We went to his parents house and I looked up multiple sclerosis online just to find pictures of people with canes, walkers and wheelchairs. My life was over. I was going to be in a wheelchair, that was to be my destiny. My future plans of getting married and having children crashed right in front of me without so much as a warning. I don't remember the rest of that day, but I do remember going to the neurologist another day so he could tell me of my options and what multiple sclerosis really means. I remember my first question was if I could have children. He said that having multiple sclerosis wasn't going to interfere with getting pregnant and having children. This wasn't so bad, I would have a normal life, or so I thought at that moment. At that moment in time I didn't have any major symptoms, but I did have fatigue. Although this diagnosis was the most horrible thing that had happened in my life, it was almost like a sense of relief. Once he told me that a major symptom of multiple sclerosis was fatigue, I no longer felt like a lazy person. I remember having days when all I wanted to do was to be in bed and punishing myself for doing so. Then other things that I had felt or had gone on in my life started to make sense, the doctor even told me that I probably have had MS since I was a teenager.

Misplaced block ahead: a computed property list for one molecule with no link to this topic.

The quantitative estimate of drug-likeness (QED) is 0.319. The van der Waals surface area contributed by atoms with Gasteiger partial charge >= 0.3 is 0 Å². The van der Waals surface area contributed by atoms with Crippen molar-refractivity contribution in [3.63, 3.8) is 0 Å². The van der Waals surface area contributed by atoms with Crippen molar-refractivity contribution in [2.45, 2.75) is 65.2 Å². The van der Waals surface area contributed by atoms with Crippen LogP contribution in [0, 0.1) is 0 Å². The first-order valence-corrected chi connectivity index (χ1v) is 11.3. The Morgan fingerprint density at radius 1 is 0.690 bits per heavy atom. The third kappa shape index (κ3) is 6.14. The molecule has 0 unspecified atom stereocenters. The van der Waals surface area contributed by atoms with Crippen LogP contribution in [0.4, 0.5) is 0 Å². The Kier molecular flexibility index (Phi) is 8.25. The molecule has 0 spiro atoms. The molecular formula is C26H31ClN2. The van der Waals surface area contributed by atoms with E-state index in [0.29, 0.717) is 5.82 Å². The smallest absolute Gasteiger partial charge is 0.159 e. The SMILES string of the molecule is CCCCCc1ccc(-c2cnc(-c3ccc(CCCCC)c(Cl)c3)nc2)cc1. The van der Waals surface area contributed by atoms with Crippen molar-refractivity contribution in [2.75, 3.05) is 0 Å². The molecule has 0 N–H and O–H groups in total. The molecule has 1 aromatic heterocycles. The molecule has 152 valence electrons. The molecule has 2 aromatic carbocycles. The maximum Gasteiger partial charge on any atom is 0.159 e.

Although I know so much more about this disease now, it's still hard to predict what will happen to me in the future. This disease not only takes away your power but in my case has helped me realize that I never had any power to begin with and that if I want to rely on something it can't be myself, it can only be God.